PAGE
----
Mini has gradually brought customers round to accepting diesel as part of its range.
The first Mini One D used a Toyota-sourced 90bhp 1.4-litre engine. Then for the second-generation Mini there was the Mini Cooper D, which used a Ford-PSA 110bhp 1.6-litre.
In 2010, customers were able to choose from 90bhp One D and 110bhp Cooper D 1.6-litre engines produced in-house.
Now Mini is making a high-performance diesel version available with a 2.0-litre 143bhp engine with hatchback, Clubman, Countryman and Convertible models, all wearing an SD badge.
Looks-wise there’s no difference between the SD and the Cooper S, although a sport pack is available on the hatchback and Convertible to give the look and feel of the top-of-the-range John Cooper Works.
For anyone still doubting the performance appeal of diesel, the SD has a higher torque output than the John Cooper Works
The hatchback can reach a top speed of 134mph and has a 0-62mph acceleration time of 8.1 seconds – a second quicker than the petrol-engined Mini Cooper hatchback and just 1.1 seconds adrift of the petrol Cooper S.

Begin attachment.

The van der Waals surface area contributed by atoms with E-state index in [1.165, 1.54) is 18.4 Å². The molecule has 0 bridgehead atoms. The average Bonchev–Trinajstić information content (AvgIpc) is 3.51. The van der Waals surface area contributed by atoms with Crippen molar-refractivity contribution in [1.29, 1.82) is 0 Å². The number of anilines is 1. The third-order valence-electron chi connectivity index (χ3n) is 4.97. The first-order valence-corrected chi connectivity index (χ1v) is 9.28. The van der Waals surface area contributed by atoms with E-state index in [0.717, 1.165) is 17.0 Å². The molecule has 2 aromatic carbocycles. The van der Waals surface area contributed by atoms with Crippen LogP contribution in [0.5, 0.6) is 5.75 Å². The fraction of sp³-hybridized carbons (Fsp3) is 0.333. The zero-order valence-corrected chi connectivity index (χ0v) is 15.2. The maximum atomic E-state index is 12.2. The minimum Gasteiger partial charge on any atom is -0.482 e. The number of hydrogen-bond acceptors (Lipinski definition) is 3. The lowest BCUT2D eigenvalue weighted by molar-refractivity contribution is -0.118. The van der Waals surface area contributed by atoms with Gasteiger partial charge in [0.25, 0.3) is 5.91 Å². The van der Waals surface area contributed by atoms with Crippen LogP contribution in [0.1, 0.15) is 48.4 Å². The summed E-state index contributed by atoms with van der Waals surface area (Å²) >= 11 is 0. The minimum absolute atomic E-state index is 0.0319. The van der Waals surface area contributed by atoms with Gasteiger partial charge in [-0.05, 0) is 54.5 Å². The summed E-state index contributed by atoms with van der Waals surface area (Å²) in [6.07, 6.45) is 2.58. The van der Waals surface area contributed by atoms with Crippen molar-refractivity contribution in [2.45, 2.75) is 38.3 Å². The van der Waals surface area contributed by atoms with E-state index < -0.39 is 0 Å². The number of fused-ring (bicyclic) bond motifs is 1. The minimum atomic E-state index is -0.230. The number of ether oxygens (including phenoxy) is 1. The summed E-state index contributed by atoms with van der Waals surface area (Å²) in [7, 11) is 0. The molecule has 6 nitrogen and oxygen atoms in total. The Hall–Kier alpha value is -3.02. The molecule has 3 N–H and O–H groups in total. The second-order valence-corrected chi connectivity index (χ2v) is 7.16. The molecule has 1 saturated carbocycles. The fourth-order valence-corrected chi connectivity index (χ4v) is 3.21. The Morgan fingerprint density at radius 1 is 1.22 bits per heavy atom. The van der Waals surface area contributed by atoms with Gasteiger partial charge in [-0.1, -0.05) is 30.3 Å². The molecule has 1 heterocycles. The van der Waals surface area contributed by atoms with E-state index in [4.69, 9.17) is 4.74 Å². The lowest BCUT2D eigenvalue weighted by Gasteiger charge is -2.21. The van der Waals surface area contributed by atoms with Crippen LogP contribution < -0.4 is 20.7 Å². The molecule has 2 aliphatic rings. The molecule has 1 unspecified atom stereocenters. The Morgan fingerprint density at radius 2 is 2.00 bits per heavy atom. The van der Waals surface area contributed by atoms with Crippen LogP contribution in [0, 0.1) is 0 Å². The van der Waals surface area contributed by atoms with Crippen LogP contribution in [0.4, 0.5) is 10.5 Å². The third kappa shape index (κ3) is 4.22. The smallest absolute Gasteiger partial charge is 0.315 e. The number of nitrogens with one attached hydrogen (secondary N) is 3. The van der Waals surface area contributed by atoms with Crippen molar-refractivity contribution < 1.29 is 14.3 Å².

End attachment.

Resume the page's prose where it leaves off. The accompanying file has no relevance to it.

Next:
Press the sport button and the steering becomes firmer and the pedal more reactive.
Of course the appeal for fleet managers and cost conscience drivers is that the SD offers low CO2 emissions and good fuel economy.
It achieves this through its ‘minimalism’ features such as brake energy regeneration, auto stop/start, shift point display and electric power steering.
The hatchback, Clubman and Convertible all have sub-120g/km emissions while the highest emitting in the range – the Countryman All4 – emits 130g/km.
The hatchback has a combined fuel consumption figure of 65.7mpg.
There’s plenty of apps to appeal to iPhone users as part of the media pack.
The Minimalism Analyser, for instance, can monitor gear changes, braking and acceleration. There are star ratings and tutorials for each and drivers can see how they rank against other users.
There’s also a Mini Emergency Service app which allows drivers to request roadside assistance and track where the technician is.
Functions are restricted when driving but from the fleet manager’s point of view this still raises the issue of drivers being distracted behind the wheel.